Markets set for aftershocks of Silicon Valley Bank collapse
US authorities are considering safeguarding all uninsured deposits at Silicon Valley Bank, weighing an intervention to prevent what they fear would be a panic in the US financial system, the Washington Post reported on Sunday, citing three people with knowledge of the matter.
But investors could be going into Monday’s trading day with little time to digest the latest developments.
SVB could have a domino effect on other US regional banks and beyond. US regional and smaller bank shares were hit hard on Friday. The S&P 500 regional banks index dropped 4.3%, bringing its loss for the week to 18%, its worst week since 2009.
“Investors hate uncertainty and surprises, and this was a surprise that has created even more uncertainty,” said Michael Farr, CEO of investment advisory firm Farr, Miller & Washington in Washington, DC “If there’s no news or no buyout between now and Monday, Wall St may be in for some volatility.”
Britain’s government on Sunday was scrambling to minimise the damage on the country’s tech sector. Prime Minister Rishi Sunak said the British government was working to find a solution to limit the potential hit to companies resulting from the failure of SVB’s UK subsidiary.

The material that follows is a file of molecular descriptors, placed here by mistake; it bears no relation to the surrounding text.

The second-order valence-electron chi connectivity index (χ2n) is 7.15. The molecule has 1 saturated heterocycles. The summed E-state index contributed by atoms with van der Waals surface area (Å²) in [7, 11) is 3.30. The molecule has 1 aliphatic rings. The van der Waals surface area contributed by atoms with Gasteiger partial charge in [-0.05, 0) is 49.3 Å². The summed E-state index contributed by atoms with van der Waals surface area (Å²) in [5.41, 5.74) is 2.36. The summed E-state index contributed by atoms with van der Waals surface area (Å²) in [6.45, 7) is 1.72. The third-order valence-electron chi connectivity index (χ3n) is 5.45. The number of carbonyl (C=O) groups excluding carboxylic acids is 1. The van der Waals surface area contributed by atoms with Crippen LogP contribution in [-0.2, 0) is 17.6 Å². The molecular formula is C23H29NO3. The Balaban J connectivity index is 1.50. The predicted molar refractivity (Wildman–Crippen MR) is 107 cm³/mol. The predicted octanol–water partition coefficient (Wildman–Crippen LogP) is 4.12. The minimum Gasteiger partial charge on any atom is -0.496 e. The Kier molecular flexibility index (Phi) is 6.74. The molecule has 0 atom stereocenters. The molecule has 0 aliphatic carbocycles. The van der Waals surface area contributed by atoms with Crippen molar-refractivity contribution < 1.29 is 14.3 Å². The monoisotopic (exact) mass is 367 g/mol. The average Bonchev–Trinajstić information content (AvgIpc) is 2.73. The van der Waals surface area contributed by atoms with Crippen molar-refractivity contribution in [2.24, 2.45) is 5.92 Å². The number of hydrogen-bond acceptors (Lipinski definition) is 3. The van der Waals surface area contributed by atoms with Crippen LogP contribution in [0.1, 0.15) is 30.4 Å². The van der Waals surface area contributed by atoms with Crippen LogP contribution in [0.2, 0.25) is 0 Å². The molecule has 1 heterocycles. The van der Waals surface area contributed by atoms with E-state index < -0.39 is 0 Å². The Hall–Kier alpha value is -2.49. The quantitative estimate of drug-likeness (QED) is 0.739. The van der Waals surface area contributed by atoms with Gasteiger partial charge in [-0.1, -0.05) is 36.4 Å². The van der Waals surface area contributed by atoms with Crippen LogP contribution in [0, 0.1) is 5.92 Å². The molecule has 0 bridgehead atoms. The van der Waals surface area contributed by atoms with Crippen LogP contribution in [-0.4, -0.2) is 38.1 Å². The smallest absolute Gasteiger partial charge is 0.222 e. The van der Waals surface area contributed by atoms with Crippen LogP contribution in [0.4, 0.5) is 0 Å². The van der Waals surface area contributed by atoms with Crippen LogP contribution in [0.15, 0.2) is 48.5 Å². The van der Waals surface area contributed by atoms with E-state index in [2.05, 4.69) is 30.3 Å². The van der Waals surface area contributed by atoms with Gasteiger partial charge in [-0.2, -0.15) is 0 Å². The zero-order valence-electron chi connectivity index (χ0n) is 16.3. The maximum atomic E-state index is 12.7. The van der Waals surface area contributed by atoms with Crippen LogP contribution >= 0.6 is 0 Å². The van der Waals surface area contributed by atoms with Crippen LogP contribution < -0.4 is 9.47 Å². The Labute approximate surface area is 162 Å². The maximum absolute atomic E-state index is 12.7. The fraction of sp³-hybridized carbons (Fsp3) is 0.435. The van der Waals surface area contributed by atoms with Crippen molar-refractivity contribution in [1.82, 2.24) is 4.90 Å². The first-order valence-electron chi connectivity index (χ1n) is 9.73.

Advisory firm Rothschild & Co is exploring options for the subsidiary, as insolvency looms, two people familiar with the discussions said. The Bank of England has said it is seeking a court order to place the UK arm into an insolvency procedure.
In Asia, the SVB failure has left many Chinese funds and tech start-ups in the lurch, as the bank was a key funding bridge for groups operating between China and the US, the Financial Times reported on Sunday.
The Chinese joint venture of SVB said on Saturday it has a sound corporate structure and an independently operated balance sheet.
Having ramped up expectations for further interest rate hikes in the US and Europe, investors are contemplating whether turmoil in the banking sector could force central banks into a rethink.
Investors will be laser-focused on the ECB which looks set to deliver another hefty interest rate hike on Thursday. A surprise surge in underlying inflation in February has left policymakers fretting that price pressures could prove persistent.
The ECB will be vigilant to the risks of possible contagion and will make sure liquidity is plentiful in the system, said Marchel Alexandrovich, European economist and partner of Saltmarsh Economics.
And if there is a difficult week in the markets, ECB President Christine Lagarde may “deliver a somewhat more cautious message,” he said.
UK finance minister Jeremy Hunt’s UK budget may be overshadowed by the SVB fallout in Britain. Hunt is expected to prioritise keeping public finances steady, resisting giveaways that could destabilise sterling, stocks or gilts.
But wide estimates for new public borrowing needs make the outlook for government bonds uncertain.